This is the time of year to check irrigation equipment, well before you need it.
In the winter 2016 edition of IrrigationNZ News, FMG representative Matt Harvey has sound advice on the subject.
“Over the next few months, prior to kicking off the 2016-17 season, we recommend farmers and growers check the paddock for any changes to the ground.
“The management of irrigator wheel tracks should be included in any farm maintenance programme. Wheel ruts significantly increase the load and the wear on the drive train and can slow a section of the irrigator down, affecting the irrigator alignment and the ability for the irrigator to travel in a straight
“Protecting irrigation assets from frost damage is critical during the winter months. Draining irrigation pumps, heads works, and irrigators themselves will ensure that damage is less likely to occur during sub-zero temperatures.”
It was important to protect pump casings, expressive pressure-sensing devices and pressure gauges, Mr Harvey said.
“A seasonal irrigation asset maintenance schedule should be more than just changing oils and kicking tyres. A detailed inspection of your irrigation assets can identify hidden issues that would normally go unnoticed, issues that could be costing you real money.
“Breaking your irrigation system into key components and taking a closer look at each can uncover some performance issues that can lead to real cost savings.”
At the IrrigationNZ conference in Oamaru earlier this year, irrigation consultant Dan Bloomer said every system should be tested yearly. Something as simple as cleaning filters could halve power costs.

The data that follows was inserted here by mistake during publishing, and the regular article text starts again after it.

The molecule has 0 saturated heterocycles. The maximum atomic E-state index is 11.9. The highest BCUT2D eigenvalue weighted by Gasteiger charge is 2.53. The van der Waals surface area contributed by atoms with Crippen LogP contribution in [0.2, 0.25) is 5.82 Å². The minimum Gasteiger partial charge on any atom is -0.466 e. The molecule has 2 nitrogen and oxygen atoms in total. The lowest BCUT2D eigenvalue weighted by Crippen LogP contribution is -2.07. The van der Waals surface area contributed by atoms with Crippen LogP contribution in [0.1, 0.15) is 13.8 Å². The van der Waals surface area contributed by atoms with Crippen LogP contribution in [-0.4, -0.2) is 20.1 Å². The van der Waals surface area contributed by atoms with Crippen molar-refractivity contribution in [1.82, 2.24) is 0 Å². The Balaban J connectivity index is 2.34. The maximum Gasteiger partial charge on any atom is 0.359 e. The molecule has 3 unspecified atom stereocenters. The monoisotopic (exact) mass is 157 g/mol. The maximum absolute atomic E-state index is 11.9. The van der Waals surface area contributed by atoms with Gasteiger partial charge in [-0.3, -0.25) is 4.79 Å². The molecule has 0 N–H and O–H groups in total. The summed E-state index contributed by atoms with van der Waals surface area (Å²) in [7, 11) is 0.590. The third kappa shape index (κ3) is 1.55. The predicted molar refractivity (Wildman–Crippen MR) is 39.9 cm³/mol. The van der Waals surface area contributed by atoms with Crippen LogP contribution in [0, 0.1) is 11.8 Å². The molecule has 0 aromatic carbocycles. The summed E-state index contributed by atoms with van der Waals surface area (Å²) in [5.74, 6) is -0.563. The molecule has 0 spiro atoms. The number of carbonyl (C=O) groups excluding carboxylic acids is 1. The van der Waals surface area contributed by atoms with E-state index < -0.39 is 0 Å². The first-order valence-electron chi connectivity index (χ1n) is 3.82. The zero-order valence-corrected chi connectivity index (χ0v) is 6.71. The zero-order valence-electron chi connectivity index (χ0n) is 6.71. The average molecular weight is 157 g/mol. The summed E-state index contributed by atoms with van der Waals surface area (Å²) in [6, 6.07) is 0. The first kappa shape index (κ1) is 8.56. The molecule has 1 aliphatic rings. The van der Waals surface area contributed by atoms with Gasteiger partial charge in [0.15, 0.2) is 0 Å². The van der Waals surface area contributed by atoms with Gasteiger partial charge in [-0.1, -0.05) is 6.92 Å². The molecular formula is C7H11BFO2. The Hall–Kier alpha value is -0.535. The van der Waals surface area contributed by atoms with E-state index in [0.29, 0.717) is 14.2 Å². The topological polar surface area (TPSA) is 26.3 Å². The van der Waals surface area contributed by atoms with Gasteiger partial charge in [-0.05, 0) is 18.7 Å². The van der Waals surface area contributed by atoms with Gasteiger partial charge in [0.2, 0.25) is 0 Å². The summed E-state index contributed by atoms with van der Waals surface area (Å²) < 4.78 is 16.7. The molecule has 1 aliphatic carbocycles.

He recommended the “bucket test” to see if water was coming out of irrigation nozzles uniformly and at the correct intensity and depth. Farmers should get two dozen buckets and spend two hours placing them under the irrigator and measuring how much water they collected.
“You will either be pleasantly surprised, or horrified. You can’t lose.”
Weston irrigator Nick Webster, part of the Mitchell and Webster Group that was the supreme winner of the 2013 Otago Ballance Farm Environment Awards, told the conference that bucket testing was “really interesting _ you’ll be surprised at the results”.
“You learn from these things. They’re really important; just doing the wee things.”
He took a “pretty common-sense approach”, Mr Webster said.
“A spade still has its place. You know your farm best. Go and have a dig _ see what the field capacity looks like in your soil. See how it lines up with what the monitoring equipment shows you.
“With irrigation, you’ve got to check it every day. I spend a fair bit of time out on the ground checking and monitoring. I want to keep costs down.”
Mr Bloomer said studies found 90% of irrigators did not measure soil moisture. Precision and accuracy were vital in selecting sensors, then they had to be put in the right places.
“If it is easy to read, it is the wrong place.”
Best practice was to use two sites per system per crop, in the lowest and highest quartiles. Two sensors should be in the root zone and one below it.
Live data, which was getting cheaper and available through apps, could help farmers manage their irrigation better, he said.
Mr Webster said there was some “wonderful technology out there”, but he questioned how much was needed to produce results.
“Technology is addictive. It allows you to make decisions. You’ve got to be a wee bit nimble on your feet. You’ve got to know what the incoming information means. When you’re being offered technology, you need to think `what do I already know about my farm? Will it add value?”’